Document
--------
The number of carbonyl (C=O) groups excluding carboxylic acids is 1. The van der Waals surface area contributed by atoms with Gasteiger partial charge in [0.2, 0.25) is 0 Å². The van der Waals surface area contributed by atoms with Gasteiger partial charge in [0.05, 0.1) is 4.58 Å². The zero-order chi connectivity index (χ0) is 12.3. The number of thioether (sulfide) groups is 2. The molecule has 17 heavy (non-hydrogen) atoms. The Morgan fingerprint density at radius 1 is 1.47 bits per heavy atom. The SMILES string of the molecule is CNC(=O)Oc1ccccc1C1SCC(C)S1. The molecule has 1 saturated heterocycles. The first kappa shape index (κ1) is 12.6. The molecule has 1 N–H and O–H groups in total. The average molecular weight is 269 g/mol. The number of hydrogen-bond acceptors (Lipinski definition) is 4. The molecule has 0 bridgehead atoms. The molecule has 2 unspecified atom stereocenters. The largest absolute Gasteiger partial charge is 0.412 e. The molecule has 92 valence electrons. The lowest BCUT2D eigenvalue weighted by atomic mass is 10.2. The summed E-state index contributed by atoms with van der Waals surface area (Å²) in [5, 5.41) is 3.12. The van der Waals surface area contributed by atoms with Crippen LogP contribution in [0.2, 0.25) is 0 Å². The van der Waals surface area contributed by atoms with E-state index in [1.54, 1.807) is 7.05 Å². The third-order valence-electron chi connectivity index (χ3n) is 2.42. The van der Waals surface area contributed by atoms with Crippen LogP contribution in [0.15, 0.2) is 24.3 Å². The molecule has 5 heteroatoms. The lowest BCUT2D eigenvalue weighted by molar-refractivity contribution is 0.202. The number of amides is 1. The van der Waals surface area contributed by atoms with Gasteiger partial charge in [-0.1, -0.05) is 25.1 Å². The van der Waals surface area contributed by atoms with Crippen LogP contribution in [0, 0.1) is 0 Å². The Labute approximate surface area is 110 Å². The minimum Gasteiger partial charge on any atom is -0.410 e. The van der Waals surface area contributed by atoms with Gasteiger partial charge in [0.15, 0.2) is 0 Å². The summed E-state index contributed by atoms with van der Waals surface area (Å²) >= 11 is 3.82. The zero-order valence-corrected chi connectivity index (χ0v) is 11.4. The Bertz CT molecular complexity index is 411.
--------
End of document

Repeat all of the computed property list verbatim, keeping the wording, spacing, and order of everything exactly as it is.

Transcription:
The number of carbonyl (C=O) groups excluding carboxylic acids is 1. The van der Waals surface area contributed by atoms with Gasteiger partial charge in [0.2, 0.25) is 0 Å². The van der Waals surface area contributed by atoms with Gasteiger partial charge in [0.05, 0.1) is 4.58 Å². The zero-order chi connectivity index (χ0) is 12.3. The number of thioether (sulfide) groups is 2. The molecule has 17 heavy (non-hydrogen) atoms. The Morgan fingerprint density at radius 1 is 1.47 bits per heavy atom. The SMILES string of the molecule is CNC(=O)Oc1ccccc1C1SCC(C)S1. The molecule has 1 saturated heterocycles. The first kappa shape index (κ1) is 12.6. The molecule has 1 N–H and O–H groups in total. The average molecular weight is 269 g/mol. The number of hydrogen-bond acceptors (Lipinski definition) is 4. The molecule has 0 bridgehead atoms. The molecule has 2 unspecified atom stereocenters. The largest absolute Gasteiger partial charge is 0.412 e. The molecule has 92 valence electrons. The lowest BCUT2D eigenvalue weighted by atomic mass is 10.2. The summed E-state index contributed by atoms with van der Waals surface area (Å²) in [5, 5.41) is 3.12. The van der Waals surface area contributed by atoms with Crippen LogP contribution in [0.2, 0.25) is 0 Å². The van der Waals surface area contributed by atoms with E-state index in [1.54, 1.807) is 7.05 Å². The third-order valence-electron chi connectivity index (χ3n) is 2.42. The van der Waals surface area contributed by atoms with Crippen LogP contribution in [0.15, 0.2) is 24.3 Å². The molecule has 5 heteroatoms. The lowest BCUT2D eigenvalue weighted by molar-refractivity contribution is 0.202. The number of amides is 1. The van der Waals surface area contributed by atoms with Gasteiger partial charge in [-0.1, -0.05) is 25.1 Å². The van der Waals surface area contributed by atoms with Crippen LogP contribution in [0, 0.1) is 0 Å². The Labute approximate surface area is 110 Å². The minimum Gasteiger partial charge on any atom is -0.410 e. The van der Waals surface area contributed by atoms with Gasteiger partial charge in [0.15, 0.2) is 0 Å². The summed E-state index contributed by atoms with van der Waals surface area (Å²) >= 11 is 3.82. The zero-order valence-corrected chi connectivity index (χ0v) is 11.4. The Bertz CT molecular complexity index is 411.